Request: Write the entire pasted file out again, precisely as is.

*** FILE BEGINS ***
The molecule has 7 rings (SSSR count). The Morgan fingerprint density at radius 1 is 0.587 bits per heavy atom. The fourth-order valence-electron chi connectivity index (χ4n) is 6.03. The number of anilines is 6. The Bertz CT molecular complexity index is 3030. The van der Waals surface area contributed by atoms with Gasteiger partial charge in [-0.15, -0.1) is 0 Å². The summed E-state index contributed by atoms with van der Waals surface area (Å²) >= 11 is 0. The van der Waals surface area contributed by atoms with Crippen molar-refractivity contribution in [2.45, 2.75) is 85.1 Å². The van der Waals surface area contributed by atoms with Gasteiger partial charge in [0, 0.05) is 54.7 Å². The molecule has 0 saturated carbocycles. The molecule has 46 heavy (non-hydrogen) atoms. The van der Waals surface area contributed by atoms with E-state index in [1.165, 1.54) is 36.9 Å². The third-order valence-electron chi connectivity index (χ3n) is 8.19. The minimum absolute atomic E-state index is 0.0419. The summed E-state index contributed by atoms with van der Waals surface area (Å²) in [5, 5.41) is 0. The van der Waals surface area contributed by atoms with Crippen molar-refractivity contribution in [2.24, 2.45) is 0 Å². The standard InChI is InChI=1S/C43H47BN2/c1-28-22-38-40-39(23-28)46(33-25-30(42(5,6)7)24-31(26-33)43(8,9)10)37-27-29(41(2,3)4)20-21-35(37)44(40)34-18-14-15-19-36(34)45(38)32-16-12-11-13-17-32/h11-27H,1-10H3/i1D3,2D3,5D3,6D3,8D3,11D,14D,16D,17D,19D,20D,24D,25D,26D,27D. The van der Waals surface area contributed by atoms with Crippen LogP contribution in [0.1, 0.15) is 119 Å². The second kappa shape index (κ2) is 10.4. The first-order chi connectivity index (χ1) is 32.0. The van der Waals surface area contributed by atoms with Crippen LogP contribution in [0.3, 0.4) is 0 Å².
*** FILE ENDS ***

The molecule has 7 rings (SSSR count). The Morgan fingerprint density at radius 1 is 0.587 bits per heavy atom. The fourth-order valence-electron chi connectivity index (χ4n) is 6.03. The number of anilines is 6. The Bertz CT molecular complexity index is 3030. The van der Waals surface area contributed by atoms with Gasteiger partial charge in [-0.15, -0.1) is 0 Å². The summed E-state index contributed by atoms with van der Waals surface area (Å²) >= 11 is 0. The van der Waals surface area contributed by atoms with Crippen molar-refractivity contribution in [2.45, 2.75) is 85.1 Å². The van der Waals surface area contributed by atoms with Gasteiger partial charge in [0, 0.05) is 54.7 Å². The molecule has 0 saturated carbocycles. The molecule has 46 heavy (non-hydrogen) atoms. The van der Waals surface area contributed by atoms with E-state index in [1.165, 1.54) is 36.9 Å². The third-order valence-electron chi connectivity index (χ3n) is 8.19. The minimum absolute atomic E-state index is 0.0419. The summed E-state index contributed by atoms with van der Waals surface area (Å²) in [5, 5.41) is 0. The van der Waals surface area contributed by atoms with Crippen molar-refractivity contribution in [2.24, 2.45) is 0 Å². The standard InChI is InChI=1S/C43H47BN2/c1-28-22-38-40-39(23-28)46(33-25-30(42(5,6)7)24-31(26-33)43(8,9)10)37-27-29(41(2,3)4)20-21-35(37)44(40)34-18-14-15-19-36(34)45(38)32-16-12-11-13-17-32/h11-27H,1-10H3/i1D3,2D3,5D3,6D3,8D3,11D,14D,16D,17D,19D,20D,24D,25D,26D,27D. The van der Waals surface area contributed by atoms with Crippen LogP contribution in [0.1, 0.15) is 119 Å². The second kappa shape index (κ2) is 10.4. The first-order chi connectivity index (χ1) is 32.0. The van der Waals surface area contributed by atoms with Crippen LogP contribution in [0.3, 0.4) is 0 Å².